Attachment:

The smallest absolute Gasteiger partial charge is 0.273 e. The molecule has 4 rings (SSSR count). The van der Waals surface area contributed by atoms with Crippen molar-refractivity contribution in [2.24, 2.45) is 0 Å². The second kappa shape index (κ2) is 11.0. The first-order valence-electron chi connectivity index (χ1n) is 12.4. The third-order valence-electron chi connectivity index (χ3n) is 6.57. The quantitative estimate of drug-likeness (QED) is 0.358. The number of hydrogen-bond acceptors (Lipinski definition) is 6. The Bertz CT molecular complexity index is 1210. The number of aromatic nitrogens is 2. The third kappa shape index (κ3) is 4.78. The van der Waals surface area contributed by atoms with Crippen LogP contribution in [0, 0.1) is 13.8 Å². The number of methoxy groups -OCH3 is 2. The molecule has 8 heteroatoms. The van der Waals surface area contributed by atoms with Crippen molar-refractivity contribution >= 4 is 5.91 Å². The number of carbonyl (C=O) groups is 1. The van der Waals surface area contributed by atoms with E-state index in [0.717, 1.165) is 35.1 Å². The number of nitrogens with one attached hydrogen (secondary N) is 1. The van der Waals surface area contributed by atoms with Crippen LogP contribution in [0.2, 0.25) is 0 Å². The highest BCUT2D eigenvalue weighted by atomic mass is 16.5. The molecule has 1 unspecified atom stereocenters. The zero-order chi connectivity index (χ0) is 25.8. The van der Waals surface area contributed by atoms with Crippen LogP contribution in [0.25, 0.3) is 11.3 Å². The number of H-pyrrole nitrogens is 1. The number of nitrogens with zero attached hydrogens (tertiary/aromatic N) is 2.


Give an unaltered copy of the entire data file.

The smallest absolute Gasteiger partial charge is 0.273 e. The molecule has 4 rings (SSSR count). The van der Waals surface area contributed by atoms with Crippen molar-refractivity contribution in [2.24, 2.45) is 0 Å². The second kappa shape index (κ2) is 11.0. The first-order valence-electron chi connectivity index (χ1n) is 12.4. The third-order valence-electron chi connectivity index (χ3n) is 6.57. The quantitative estimate of drug-likeness (QED) is 0.358. The number of hydrogen-bond acceptors (Lipinski definition) is 6. The Bertz CT molecular complexity index is 1210. The number of aromatic nitrogens is 2. The third kappa shape index (κ3) is 4.78. The van der Waals surface area contributed by atoms with Crippen LogP contribution in [0, 0.1) is 13.8 Å². The number of methoxy groups -OCH3 is 2. The molecule has 8 heteroatoms. The van der Waals surface area contributed by atoms with Crippen molar-refractivity contribution >= 4 is 5.91 Å². The number of carbonyl (C=O) groups is 1. The van der Waals surface area contributed by atoms with E-state index in [0.717, 1.165) is 35.1 Å². The number of nitrogens with one attached hydrogen (secondary N) is 1. The van der Waals surface area contributed by atoms with Crippen LogP contribution in [0.2, 0.25) is 0 Å². The highest BCUT2D eigenvalue weighted by atomic mass is 16.5. The molecule has 1 unspecified atom stereocenters. The zero-order chi connectivity index (χ0) is 25.8. The van der Waals surface area contributed by atoms with Crippen LogP contribution in [0.25, 0.3) is 11.3 Å². The number of H-pyrrole nitrogens is 1. The number of nitrogens with zero attached hydrogens (tertiary/aromatic N) is 2.